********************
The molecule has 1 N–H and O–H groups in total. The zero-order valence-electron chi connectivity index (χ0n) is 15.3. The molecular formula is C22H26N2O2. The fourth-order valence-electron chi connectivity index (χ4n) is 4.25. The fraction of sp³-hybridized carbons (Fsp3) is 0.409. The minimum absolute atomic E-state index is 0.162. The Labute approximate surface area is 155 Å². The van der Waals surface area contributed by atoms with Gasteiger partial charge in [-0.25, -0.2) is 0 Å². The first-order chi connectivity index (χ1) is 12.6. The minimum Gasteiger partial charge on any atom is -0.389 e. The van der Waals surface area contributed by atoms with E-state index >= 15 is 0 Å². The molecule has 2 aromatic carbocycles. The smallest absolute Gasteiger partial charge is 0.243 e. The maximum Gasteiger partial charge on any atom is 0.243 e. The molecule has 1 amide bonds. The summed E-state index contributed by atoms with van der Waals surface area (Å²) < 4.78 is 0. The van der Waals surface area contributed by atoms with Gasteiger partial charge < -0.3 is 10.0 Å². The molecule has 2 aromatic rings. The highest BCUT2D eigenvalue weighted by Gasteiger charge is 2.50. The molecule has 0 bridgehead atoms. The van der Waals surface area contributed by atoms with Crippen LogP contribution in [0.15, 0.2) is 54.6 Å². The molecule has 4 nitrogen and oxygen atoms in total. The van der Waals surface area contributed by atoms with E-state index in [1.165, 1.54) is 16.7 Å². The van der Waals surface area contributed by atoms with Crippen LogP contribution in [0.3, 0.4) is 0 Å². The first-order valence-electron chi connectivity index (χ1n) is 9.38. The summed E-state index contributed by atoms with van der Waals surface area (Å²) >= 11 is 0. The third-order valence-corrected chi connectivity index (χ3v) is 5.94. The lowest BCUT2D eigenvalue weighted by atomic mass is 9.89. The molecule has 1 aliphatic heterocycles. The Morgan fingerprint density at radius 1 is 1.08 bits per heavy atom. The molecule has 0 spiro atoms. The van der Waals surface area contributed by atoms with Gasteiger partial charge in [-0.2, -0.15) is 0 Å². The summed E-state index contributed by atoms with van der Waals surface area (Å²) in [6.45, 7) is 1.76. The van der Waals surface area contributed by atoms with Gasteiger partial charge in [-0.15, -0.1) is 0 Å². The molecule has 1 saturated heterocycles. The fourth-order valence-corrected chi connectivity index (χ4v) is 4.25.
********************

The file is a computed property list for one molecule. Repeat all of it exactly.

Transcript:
The molecule has 1 N–H and O–H groups in total. The zero-order valence-electron chi connectivity index (χ0n) is 15.3. The molecular formula is C22H26N2O2. The fourth-order valence-electron chi connectivity index (χ4n) is 4.25. The fraction of sp³-hybridized carbons (Fsp3) is 0.409. The minimum absolute atomic E-state index is 0.162. The Labute approximate surface area is 155 Å². The van der Waals surface area contributed by atoms with Gasteiger partial charge in [-0.25, -0.2) is 0 Å². The first-order chi connectivity index (χ1) is 12.6. The minimum Gasteiger partial charge on any atom is -0.389 e. The van der Waals surface area contributed by atoms with E-state index >= 15 is 0 Å². The molecule has 2 aromatic carbocycles. The smallest absolute Gasteiger partial charge is 0.243 e. The maximum Gasteiger partial charge on any atom is 0.243 e. The molecule has 1 amide bonds. The summed E-state index contributed by atoms with van der Waals surface area (Å²) < 4.78 is 0. The van der Waals surface area contributed by atoms with Gasteiger partial charge < -0.3 is 10.0 Å². The molecule has 2 aromatic rings. The highest BCUT2D eigenvalue weighted by Gasteiger charge is 2.50. The molecule has 0 bridgehead atoms. The van der Waals surface area contributed by atoms with Crippen LogP contribution in [0.15, 0.2) is 54.6 Å². The molecule has 4 nitrogen and oxygen atoms in total. The van der Waals surface area contributed by atoms with E-state index in [1.165, 1.54) is 16.7 Å². The van der Waals surface area contributed by atoms with Crippen LogP contribution in [0.3, 0.4) is 0 Å². The first-order valence-electron chi connectivity index (χ1n) is 9.38. The summed E-state index contributed by atoms with van der Waals surface area (Å²) >= 11 is 0. The third-order valence-corrected chi connectivity index (χ3v) is 5.94. The lowest BCUT2D eigenvalue weighted by atomic mass is 9.89. The molecule has 1 aliphatic heterocycles. The Morgan fingerprint density at radius 1 is 1.08 bits per heavy atom. The molecule has 0 spiro atoms. The van der Waals surface area contributed by atoms with Gasteiger partial charge in [-0.2, -0.15) is 0 Å². The summed E-state index contributed by atoms with van der Waals surface area (Å²) in [6.45, 7) is 1.76. The van der Waals surface area contributed by atoms with Gasteiger partial charge in [-0.15, -0.1) is 0 Å². The molecule has 1 saturated heterocycles. The fourth-order valence-corrected chi connectivity index (χ4v) is 4.25.